Exit, the inbetweeners

Indian cricket’s generational shift triggers nostalgia, not outrage

By: Express News Service | New Delhi | Published: December 6, 2014 1:26:10 am

Five men intrinsically linked with the rise of Indian cricket in the last decade have been officially shown the exit door on Thursday. By not including Virender Sehwag, Zaheer Khan, Harbhajan Singh, Gautam Gambhir and Yuvraj Singh in the probable list for the World Cup, the selectors have made it clear that Indian cricket has decided to move on. It’s an indicator of how far Indian cricket has already moved beyond these five, that their non-selection triggers nostalgia for their past contribution but no outrage.

The decision doesn’t surprise as the five don’t have the numbers to warrant inclusion. Farewells are overrated, and it should be the discretion of individuals how they want to go, but they do have an inherent sense of closure. It now remains to be seen how these five will choose their moment to retire. Will it be now or after some inconsequential IPL game?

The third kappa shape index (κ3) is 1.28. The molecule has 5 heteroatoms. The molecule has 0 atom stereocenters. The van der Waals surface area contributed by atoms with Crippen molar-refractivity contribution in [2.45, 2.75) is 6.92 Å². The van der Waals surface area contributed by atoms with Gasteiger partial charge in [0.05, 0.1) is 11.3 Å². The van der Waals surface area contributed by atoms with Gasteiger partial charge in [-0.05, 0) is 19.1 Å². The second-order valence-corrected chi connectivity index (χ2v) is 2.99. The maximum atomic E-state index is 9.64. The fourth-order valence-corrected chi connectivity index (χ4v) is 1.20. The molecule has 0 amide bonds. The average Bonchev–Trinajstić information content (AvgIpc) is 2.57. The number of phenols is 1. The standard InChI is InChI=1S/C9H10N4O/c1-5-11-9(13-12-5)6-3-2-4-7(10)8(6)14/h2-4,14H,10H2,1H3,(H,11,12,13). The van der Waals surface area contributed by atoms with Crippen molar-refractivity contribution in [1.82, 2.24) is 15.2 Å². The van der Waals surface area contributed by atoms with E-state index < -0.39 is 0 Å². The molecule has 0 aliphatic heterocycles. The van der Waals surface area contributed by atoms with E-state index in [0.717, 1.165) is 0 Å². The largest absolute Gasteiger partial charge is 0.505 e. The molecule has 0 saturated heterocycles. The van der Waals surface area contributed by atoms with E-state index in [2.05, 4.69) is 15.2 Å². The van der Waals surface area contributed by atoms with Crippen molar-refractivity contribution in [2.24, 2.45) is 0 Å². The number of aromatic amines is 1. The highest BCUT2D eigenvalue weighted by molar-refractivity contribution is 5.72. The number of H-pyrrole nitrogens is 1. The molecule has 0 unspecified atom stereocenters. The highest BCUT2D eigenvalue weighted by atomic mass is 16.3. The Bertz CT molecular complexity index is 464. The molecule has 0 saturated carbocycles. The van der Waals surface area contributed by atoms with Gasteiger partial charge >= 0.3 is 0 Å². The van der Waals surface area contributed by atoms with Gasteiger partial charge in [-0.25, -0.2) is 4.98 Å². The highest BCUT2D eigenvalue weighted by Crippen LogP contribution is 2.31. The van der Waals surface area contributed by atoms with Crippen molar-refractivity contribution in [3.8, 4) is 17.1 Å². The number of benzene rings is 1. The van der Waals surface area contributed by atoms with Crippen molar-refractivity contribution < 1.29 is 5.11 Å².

The architects of the revival of Indian cricket in modern times might be Sachin Tendulkar, Sourav Ganguly, Rahul Dravid and Anil Kumble, who had made their debuts long before these five, but it was only after the arrival of the likes of Sehwag and Zaheer that India started winning abroad consistently. In that sense, these bridge-generation players have perfectly played their part. At 34, Harbhajan might feel that he has unluckily been counted as collateral damage but sport can often be cruel. It required a leap of faith from the selectors to ignore recent performances and vote on past glory but they  have decided that it’s time to invest in the youth. The poignancy of the moment stands out, though. In the last few years, Zaheer was the mentor of the bowling attack, shepherding Ishant Sharma and Co. Now he has been made redundant by the men he mentored. Similarly, Sehwag and Gambhir were the seniors and early mentors of Virat Kohli and Suresh Raina but now find themselves out of favour. The baton has been well and truly passed on.

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